I spent the weekend visiting friends in Palmerston North – firstly catching up with a blogging friend and his new wife, who was amusingly literally barefoot and pregnant in the kitchen :-). Then stayed the night with a couple of old university friends, and their family.
I am known for mocking Palmerston North with similar enthusiasm to mocking gingas. However I do have to say on this occasion, Palmie was rather nice. While for me personally I would go batshit insane living there, it is not a bad place if you have kids. For an affordable price you get a decent house and section, kids can play on the road (so to speak), the neighbourhood is pretty safe. So not the place to live if you enjoy an active nightlife perhaps, but pretty good if you have rugrats.
Talking of rugrats, or their more advanced form, children. The friends I were staying with had three kids. And it transpired over drinks that one of the ten year olds had written a letter to John Key and a letter to John Campbell over the class size issue. I was initially amused and impressed that she had identified John Campbell as being as powerful as John Key and written him also.
I did quietly start to wonder though whether or not this was a 10 year old expressing her own view, or had some teacher unionist ranted about the evil Government in class for weeks on end, and encouraged these letters. So I asked her mum how she heard about the issue, and decided to write to the two Johns on it. Mum redirected the question to said daughter, and the answer came back that she learnt about it from watching the television news. I was pretty impressed that a 10 year old watches the TV news, let alone gets motivated to write on an issue.
But the best was yet to come. When asked, why she wrote on this issue, she explained that it was because of her own experiences with class sizes. She started off at Karori Normal school in Wellington which had a fairly small class and got help with her spelling and reading which she had been struggling with. Then the folks moved to Australia and her school there had 30 kids in it, and she fell behind with her spelling. Then they moved back to NZ, and her class was much smaller again and in one year of a smaller class with some dedicated assistance, her spelling improved by over three years of ability.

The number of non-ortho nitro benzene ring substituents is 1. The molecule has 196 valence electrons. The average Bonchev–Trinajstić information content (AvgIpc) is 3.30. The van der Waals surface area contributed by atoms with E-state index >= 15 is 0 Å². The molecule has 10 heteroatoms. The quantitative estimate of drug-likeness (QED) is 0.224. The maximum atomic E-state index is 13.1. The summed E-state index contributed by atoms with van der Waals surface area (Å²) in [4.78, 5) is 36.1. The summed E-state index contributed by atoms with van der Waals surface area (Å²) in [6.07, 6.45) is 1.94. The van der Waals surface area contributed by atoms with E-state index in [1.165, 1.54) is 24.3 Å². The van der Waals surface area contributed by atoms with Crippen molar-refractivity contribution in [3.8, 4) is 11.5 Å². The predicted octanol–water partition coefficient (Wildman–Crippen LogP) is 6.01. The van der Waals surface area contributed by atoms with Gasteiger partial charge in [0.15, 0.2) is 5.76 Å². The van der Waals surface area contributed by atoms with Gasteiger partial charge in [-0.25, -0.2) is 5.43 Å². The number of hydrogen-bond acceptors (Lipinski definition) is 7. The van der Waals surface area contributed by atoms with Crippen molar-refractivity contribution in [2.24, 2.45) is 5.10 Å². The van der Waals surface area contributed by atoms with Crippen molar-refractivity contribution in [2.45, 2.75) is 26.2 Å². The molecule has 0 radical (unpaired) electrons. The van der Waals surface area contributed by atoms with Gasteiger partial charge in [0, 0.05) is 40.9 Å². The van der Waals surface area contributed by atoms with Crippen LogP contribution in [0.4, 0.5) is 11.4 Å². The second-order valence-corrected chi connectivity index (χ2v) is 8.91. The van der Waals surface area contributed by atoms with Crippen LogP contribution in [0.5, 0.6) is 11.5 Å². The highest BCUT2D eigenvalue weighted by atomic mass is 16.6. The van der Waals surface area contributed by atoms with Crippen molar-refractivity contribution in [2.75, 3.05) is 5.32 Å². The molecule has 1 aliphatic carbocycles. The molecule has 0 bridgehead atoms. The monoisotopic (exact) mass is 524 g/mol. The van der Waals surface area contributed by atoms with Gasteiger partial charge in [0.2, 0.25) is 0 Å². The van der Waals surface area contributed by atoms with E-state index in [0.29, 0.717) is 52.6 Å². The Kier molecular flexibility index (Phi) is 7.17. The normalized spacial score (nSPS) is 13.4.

She didn’t want other kids to fall behind with their spelling, as they might not be able to get a job when they leave school, so she thought it would be a bad thing to increase class sizes.
I was hugely impressed that a 10 year old would not just learn about an issue through the media, but would apply their own personal experience to a situation to drawn conclusions on the issue, and want to share them with the PM (and John Campbell!).
Now of course that doesn’t mean I agree 100% with Miss Ten on the issue. I certainly agree that a class size of 15 and a class size of 30 (which were her experiences) will definitely have an impact on student achievement. It would have been interesting to see if she would have accepted a trade off of just slightly bigger class sizes, if it meant all her teachers were as good as her favourite teacher. But I didn’t want to enter into a debate on the issue, in case I lost
My first letter to the editor was at age 14, calling on Merv Wellington to introduce a 4
year school term term school year (I was 20 years ahead of my time!). I think it is a great thing when young Kiwis are politically aware, and form their own opinions on issues (as opposed to their parents or teachers opinions). Now by this I don’t mean they join a political party and spend all their time being a political activist (that is best left until 18). I mean they are a normal kid who enjoys doing all the things that other kids of that age do, but on top of that they also have demonstrated an awareness and understanding of “adult” issues, and can discuss them intelligently and rationally.
I drove back to Wellington via Wairarapa. It takes a fair bit longer, but the scenery is worth it. Much nicer than SH1. On the way back did a quick loop track to see the ANZAC Memorial Bridge. The only thing that spoilt those beautiful Wairarapa roads were all the Police cars on them!